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Kansas becomes the latest state to ban TikTok on government devices

Updated 1 month ago
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Image: Mario Tama/Getty Images

If you live in Kansas and work for the government, you’re going to have to get TikTok off of your phone.

As reported by The Hill, Laura Kelly, the Governor of Kansas, has banned the social media app TikTok on devices managed by the state government. The governor pointed to the national security threat that many have echoed exists with the app as the reason for its ban.

Kelly said in a statement: “TikTok mines users’ data and potentially makes it available to the Chinese Communist Party.” Lawmakers have said this includes browsing history and location.

The ban will apply to devices managed by the state government. The app has already been banned by fifteen other states, but Kansas has become one of the first Democratic states to impose such a ban.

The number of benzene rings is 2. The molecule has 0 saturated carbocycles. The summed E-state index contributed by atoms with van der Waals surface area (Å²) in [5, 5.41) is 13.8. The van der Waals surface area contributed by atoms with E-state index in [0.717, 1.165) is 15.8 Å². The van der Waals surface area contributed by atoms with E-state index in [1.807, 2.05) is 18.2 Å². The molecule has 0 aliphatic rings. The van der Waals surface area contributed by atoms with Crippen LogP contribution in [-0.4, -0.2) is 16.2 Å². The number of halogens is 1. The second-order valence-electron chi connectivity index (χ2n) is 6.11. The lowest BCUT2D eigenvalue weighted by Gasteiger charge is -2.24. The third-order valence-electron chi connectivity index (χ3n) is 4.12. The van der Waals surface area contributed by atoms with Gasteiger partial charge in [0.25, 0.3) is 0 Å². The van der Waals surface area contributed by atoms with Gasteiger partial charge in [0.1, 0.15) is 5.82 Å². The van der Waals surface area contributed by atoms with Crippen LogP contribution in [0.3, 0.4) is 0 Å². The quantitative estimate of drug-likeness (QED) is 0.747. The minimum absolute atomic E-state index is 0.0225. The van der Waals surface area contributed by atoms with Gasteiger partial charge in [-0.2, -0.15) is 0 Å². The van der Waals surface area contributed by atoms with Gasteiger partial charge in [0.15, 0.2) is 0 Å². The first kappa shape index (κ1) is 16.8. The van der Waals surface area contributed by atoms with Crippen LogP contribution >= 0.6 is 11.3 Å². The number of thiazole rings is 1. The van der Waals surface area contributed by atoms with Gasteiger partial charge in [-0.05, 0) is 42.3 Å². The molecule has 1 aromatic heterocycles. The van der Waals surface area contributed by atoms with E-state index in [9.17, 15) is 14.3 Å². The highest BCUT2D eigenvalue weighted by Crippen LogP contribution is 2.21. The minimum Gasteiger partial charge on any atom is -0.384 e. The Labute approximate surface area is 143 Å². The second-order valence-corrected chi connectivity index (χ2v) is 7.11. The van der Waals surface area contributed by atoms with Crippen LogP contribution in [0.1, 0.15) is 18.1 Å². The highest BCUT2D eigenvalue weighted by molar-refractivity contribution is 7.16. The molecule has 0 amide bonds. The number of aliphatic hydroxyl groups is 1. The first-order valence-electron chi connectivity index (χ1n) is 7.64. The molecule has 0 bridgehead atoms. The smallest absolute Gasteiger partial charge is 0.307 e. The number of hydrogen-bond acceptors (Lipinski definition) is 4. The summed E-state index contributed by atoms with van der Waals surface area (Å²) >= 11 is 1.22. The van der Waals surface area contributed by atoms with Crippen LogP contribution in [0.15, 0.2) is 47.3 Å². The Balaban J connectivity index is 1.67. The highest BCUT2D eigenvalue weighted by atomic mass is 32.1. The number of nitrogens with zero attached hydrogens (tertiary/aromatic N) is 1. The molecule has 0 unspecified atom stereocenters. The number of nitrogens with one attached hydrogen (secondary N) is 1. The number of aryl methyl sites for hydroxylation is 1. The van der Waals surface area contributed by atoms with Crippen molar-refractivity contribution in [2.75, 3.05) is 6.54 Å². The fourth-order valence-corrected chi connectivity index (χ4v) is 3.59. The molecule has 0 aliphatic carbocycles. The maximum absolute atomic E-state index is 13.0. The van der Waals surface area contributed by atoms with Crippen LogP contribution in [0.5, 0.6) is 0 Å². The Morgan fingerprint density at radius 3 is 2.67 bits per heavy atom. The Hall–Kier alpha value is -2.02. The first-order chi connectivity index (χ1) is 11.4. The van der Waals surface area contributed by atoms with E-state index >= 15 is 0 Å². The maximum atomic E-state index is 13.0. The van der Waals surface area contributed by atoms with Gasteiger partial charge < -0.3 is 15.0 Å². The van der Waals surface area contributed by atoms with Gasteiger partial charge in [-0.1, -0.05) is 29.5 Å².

Jamal Brown, a spokesperson for TikTok, called the ban politically motivated and said that such national security concerns were “based on unfounded falsehoods.”

“We’re disappointed that so many states are jumping on the political bandwagon to enact policies that will do nothing to advance cybersecurity in their states and are based on unfounded falsehoods about TikTok,” he said in an emailed statement.

According to the report, TikTok is now the second-most popular domain on the internet, behind only Google. The social media app rocketed into popularity over the pandemic and continues to see superior growth when compared to Facebook, Instagram, Twitter, and Snapchat.

The news comes a day after the United States House of Representatives imposed a similar ban on devices managed by the House. The Senate imposed a similar ban earlier in December and Congress has already seen a bill that could potentially ban the app nationwide. If you want to learn more about the controversy surrounding the app, check out our breakdown of why so many people want to ban TikTok.

Joe Wituschek
Joe Wituschek Tech News Contributor

Joe Wituschek is a Tech News Contributor for BGR. With expertise in tech that spans over 10 years, Joe covers the technology industry's breaking news, opinion pieces and reviews.